In November 2002, France inaugurated its first large-scale cooperation structure, the Sino-France Research Center for Life Science and Genome Research, which was set up in Ruijin Hospital. This sealed 10 years’ collaboration between Ruijin, its Institute of Hematology under Dr Chen Zhu, and French National Center for Scientific Research (CNRS) laboratories UPR9051 and UMR7151 at Saint-Louis Hospital in Paris. An important research focus, headed by Chen Zhu, has been in acute promyelocytic leukemia, with particular regard to the mode of action of arsenic trioxide, the role of cyclic adenosine monophosphate (cAMP), and the ubiquitination reaction. These and other studies have led to publications in Science, Cancer Cell, Proceedings of the National Academy of Sciences, EMBO Journal, Journal of Experimental Medicine, Journal of Clinical Investigation, Blood, American Journal of Human Genetics, Oncogene, and Leukemia.
In 2004, Ruijin Hospital signed a cooperative agreement with Servier, the largest independent French pharmaceutical company, to sponsor study visits to leading French hospitals by six Ruijin endocrinologists and cardiologists. Servier has been present in China for over 20 years, during which time it has won the trust of the country’s pharmacists and physicians. Over the last two decades, it has been working extensively with Chinese academia via the Sino-French exchange program and cooperative research in epidemiology, public health, and other fields. Servier representatives regularly visit close on 1400 hospitals in China’s northern, southern, and eastern provinces.
France has been unstinting in its recognition of the outstanding contributionsmade by Ruijin Hospital staff in fostering Sino-French partnerships. It has made Drs Kuang Ankun, Li Hongwei, and Chen Zhu chevaliers of the Legion of Honor, while Drs Lin Yanzhen, Li Hongwei, and Chen Zhu have been elected members of the French Academy of Sciences. In many ways, Chen Zhu personifies the success of Sino-French cooperation. After medical studies in Jiangxi, he took a postgraduate course at Shanghai Second Medical University from where he went to Paris to earn a doctorate in hematology at Saint-Louis Hospital. On 29 June 2007, he was appointed China’s Minister of Health, the second non– Communist Party member—alongside Wan Gang appointed Minister of Science and Technology on 27 April 2007—to rise to such a key position since the late 1970s.

Chinese Minister of Health Chen Zhu speaking during a press conference on AIDS in China held in Beijing, Thursday, November 29, 2007. © Ng Han Guan/AP/SIPA.

In June 2005, Ruijin Hospital and Shanghai Second Medical University hosted a week-long Sino-French medical meeting cosponsored by the Chinese and French Ministries of Health. The sessions, largely devoted to HIV-AIDS (human immunodeficiency virus—acquired immunodeficiency syndrome), emergent diseases, and the practicalities of medical exchange programs between the sponsor nations, were attended by key figures in these areas, not least Chen Zhu, and, on the French side, Prof Vincent Deubel, director of the Shanghai Pasteur Institute, and key advisers on health to the French government.
In 2007, Ruijin Hospital celebrated its 100th birthday in cultural continuity with the old Hôpital Sainte- Marie. French physicians were on hand to witness the unveiling of the centenary monument inscribed with the hospital’s significant contributions (such as China’s first kidney, liver, and heart transplants), to which their country had in no small measure contributed. It would have been clear to those present that France had ceased to be the unchallenged mentor in the Sino-French medical relationship. Exchange was no longer one-way. Increasing numbers of French physicians and bioscientists are now coming on training visits to Ruijin Hospital, to feed on the knowledge and experience of their Chinese colleagues, and to bring back to France a love and appreciation for what this once-French, but now wholly Chinese hospital is achieving in terms of both medical science and the care of its surrounding population. _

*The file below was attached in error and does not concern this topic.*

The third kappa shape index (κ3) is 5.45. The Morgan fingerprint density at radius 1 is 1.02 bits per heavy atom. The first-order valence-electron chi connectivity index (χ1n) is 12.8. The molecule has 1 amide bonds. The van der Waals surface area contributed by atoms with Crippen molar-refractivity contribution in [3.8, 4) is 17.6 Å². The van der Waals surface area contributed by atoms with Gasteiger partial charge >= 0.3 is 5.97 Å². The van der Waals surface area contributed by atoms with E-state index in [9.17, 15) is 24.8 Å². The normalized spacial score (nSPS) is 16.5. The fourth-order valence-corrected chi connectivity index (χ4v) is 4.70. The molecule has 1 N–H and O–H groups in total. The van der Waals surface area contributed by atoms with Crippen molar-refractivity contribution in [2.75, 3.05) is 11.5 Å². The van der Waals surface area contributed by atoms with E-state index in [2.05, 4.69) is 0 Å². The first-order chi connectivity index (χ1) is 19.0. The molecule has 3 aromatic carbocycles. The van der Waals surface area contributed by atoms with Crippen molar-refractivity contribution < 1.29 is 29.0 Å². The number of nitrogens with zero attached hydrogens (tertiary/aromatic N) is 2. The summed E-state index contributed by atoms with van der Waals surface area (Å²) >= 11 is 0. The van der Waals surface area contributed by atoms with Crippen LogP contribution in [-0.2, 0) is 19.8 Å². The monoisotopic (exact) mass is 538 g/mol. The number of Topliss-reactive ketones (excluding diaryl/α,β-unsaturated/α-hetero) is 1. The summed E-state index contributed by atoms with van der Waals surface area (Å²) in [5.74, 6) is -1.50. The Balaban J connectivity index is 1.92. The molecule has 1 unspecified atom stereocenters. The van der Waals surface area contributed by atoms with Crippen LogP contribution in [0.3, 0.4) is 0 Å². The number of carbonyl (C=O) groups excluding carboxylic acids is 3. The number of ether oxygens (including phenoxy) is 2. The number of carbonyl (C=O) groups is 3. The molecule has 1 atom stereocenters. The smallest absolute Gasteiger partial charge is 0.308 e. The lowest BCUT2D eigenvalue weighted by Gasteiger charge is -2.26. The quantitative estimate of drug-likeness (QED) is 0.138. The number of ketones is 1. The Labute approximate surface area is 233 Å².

Cover of the Program of the 27th France-China Medical Days (27e Journées Médicales France-Chine) in Beijing, Wuhan, and Shanghai, 21-28 September 2008, an illustration of one among many longstanding partnerships between China and Servier.

L’HÔPITAL RUIJIN :
DE L’HÔPITAL FONDÉ PAR DES JÉSUITES FRANÇAIS AU XIXE SIÈCLE
À L’HÔPITAL UNIVERSITAIRE DE POINTE CHINOIS D’AUJOURD’HUI

L’ Académie Aurore (Zhendan Xueyuan, mot à mot « le tonnerre du lever de soleil », est une institution catholique française fondée en 1903 à Shanghai par un Jésuite chinois, Joseph Ma Xiangbo, destinée à contribuer à la modernisation de la Chine. En 1907 la Société de Jésus fit l’acquisition d’un terrain à proximité de l’Université Aurore sur lequel elle édifia l’Hôpital Sainte Marie, rebaptisé ultérieurement Hôpital Guangci, mot à mot, « Hôpital de la Grande Miséricorde »). Cet hôpital se transforma en centre d’enseignement pour les élèves de l’Académie Aurore. En 1917 l’Académie fut promue au rang d’université, la prestigieuse Université Aurore, et devint une pépinière de médecins, d’infirmières, et de techniciens médicaux pour les hôpitaux catholiques de Chine. Une succession de doyens jésuites français en fit un phare de la médecine et de la langue françaises où se côtoyaient étudiants français et chinois. En 1952, toutes les institutions éducatives étrangères en Chine passèrent sous direction chinoise et l’Université Aurore fusionna avec l’Université Fudan, tandis que son école de médecine fut intégrée à l’École de Médecine de l’Université de Shanghai No. 2. L’Hôpital Guangci, quant à lui, fut renommé Hôpital Ruijin, pour devenir un des centres hospitalo-universitaires de pointe de la Chine. Au cours des années 1980, l’École de Médecine de l’Université de Shanghai No. 2 renoua avec son passé en proposant un enseignement de 7 ans demédecine en langue française et en établissant un programme très dynamique d’échanges entre la Chine et la France à tous les niveaux. Nul n’illustre mieux le succès de cette entreprise que l’actuel Ministre de la santé chinoise, le Professeur Chen Zhu, hématologue de renommée mondiale, dont le brillant parcours médical s’effectua tant à l’École de Médecine de l’Université de Shanghai N° 2 qu’à la Faculté de Médecine Paris VII. De nos jours, un nombre croissant de médecins et scientifiques français se rendent à l’Hôpital Ruijin non seulement pour enseigner, mais pour apprendre. Les espoirs placés par le fondateur jésuite Ma Xianbo dans son Académie se trouvent ainsi pleinement réalisés.